Angelus Silesius, whose birth name was Johann Scheffler, was born in 1624 in Silesia (Germany)  and raised as a Lutheran. He converted to Catholicism in 1653, later entered the Franciscan order, and was ordained a Catholic priest in 1661. He was known as a mystic and a religious poet. He died in 1677.

          His most famous work is a collection of two-line poems entitled Der Cherubinischer Wandersmann, literally “The Cherubic Pilgrim”. I have preferred to translate this as “The Angelic Pilgrim”. The great 20th Century Swiss Catholic theologian and humanist, Hans Urs von Balthasar, wrote of him (see the “Epilogue” on this site): “ Certainly Scheffler is in this work one of the greatest poets of the West.”

          Fr. von Balthasar, who founded his own publishing house,  Johannesverlag, in Switzerland, published a small volume of selected poems from Der Cherubinisher Wandersmann.

          I have found these poems so rich, so deeply theological, and so inspiring, that I decided to create a blog as a kind of “anti-blog”, and even more as an “anti-Tweet” site.  Cyberspace overflows with trivialities. And they are often “pushed” onto our smartphones or computers. (Often enough people seek this.) These poems take you into the depths and up to the heights. They are solid and nourishing. But they won’t come to you. You have to come to them.

          I will post poems frequently. And when all the poems from Fr. von Balthasar’s little book have been posted, Ignatius Press will publish them together.

          The beautiful, concise, German poetry cannot be reproduced in English without more losses than any possible gains. So I have posted the German original with a very literal English, word for word, translation. This translation is meant to help the reader read and understand the poems in German, enjoying the sonority, rhythm, and rhyme of the original.

          Some of the words are archaic. And there are poetic contractions.  But the German is quite simple. It is the content which is profound.

          I have provided a sound  clip for each poem. I make no pretense of having a perfect German accent. But you will be able to experience the poetry of the original German. For a German pronunciation guide, cf. http://www.pronunciationguide.info/German.html

          Note that German ordinarily puts the verb, or part of a compound verb,  at the end of a clause   sentence. I have followed the German word order in the interlinear, literal translation, to make it easier to see what each German word means. It is up to the reader to make the necessary transpositions, which will not be difficult.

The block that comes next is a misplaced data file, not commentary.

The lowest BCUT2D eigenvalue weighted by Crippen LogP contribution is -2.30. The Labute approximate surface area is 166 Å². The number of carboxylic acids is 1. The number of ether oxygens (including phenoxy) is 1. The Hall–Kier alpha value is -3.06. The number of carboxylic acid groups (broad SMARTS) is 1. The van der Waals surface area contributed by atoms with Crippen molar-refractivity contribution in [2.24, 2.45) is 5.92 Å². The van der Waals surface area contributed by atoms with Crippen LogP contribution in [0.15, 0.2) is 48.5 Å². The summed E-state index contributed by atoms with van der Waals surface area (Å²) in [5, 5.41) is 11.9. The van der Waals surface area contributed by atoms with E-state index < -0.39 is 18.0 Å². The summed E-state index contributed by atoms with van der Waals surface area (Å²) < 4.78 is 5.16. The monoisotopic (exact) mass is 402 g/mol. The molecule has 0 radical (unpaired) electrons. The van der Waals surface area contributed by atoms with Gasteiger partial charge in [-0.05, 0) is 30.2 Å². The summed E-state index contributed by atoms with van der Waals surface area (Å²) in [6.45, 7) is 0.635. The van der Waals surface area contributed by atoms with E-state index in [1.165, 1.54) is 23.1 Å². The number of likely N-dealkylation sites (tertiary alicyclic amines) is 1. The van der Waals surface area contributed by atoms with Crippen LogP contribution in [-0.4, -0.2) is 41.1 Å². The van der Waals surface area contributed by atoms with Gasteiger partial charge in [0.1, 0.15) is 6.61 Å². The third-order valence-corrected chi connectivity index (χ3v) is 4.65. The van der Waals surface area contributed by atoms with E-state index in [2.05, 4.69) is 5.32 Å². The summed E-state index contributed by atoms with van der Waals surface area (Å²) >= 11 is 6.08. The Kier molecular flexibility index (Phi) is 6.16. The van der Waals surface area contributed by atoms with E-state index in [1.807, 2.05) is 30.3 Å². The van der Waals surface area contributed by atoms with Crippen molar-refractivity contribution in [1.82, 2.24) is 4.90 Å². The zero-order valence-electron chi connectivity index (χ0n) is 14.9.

Fr. Joseph Fessio, S.J.

Editor, Ignatius Press

6 thoughts on “About”

  1. Pingback: | Quid Sit?

  2. Fr. Gaurav said:

    What a gift! Thank you Father! I had never heard of him.

  3. fathergaurav said:

    What a gift! Thank you Father!

  4. Alicia de Colombí-Monguió said:

    I have read Angelus Silesius, a very fine poet. As a translator myself I am not certain that a word by word translation is the most faithful to the poetic language of the original. In order not to force English syntax, perhaps the solution might be to accompany the word by word exercise by a more grammatical composition, one which respects the poetic nature of the original, and better conveys the spiritual message within the literary work. A poem is a structure which is much more than the sum of each one of its stones. I am thinking of a very great poet, St. John of the Cross, whose poetry woud be destroyed by a word by word translation.

    • Hello, Alicia. I agree entirely that a word by word translation is not the most faithful to the poetic language. But it’s all I’m capable of, so my hope was (and is) that by knowing the “stones” readers might be able to walk about the house in German even if they know little or no German. Eventually I’m hoping to find someone to do a literary translation–which would then be added to the site, and eventually a book.

Leave a Reply

Fill in your details below or click an icon to log in:

WordPress.com Logo

You are commenting using your WordPress.com account. Log Out / Change )

Twitter picture

You are commenting using your Twitter account. Log Out / Change )

Facebook photo

You are commenting using your Facebook account. Log Out / Change )

Google+ photo

You are commenting using your Google+ account. Log Out / Change )

Connecting to %s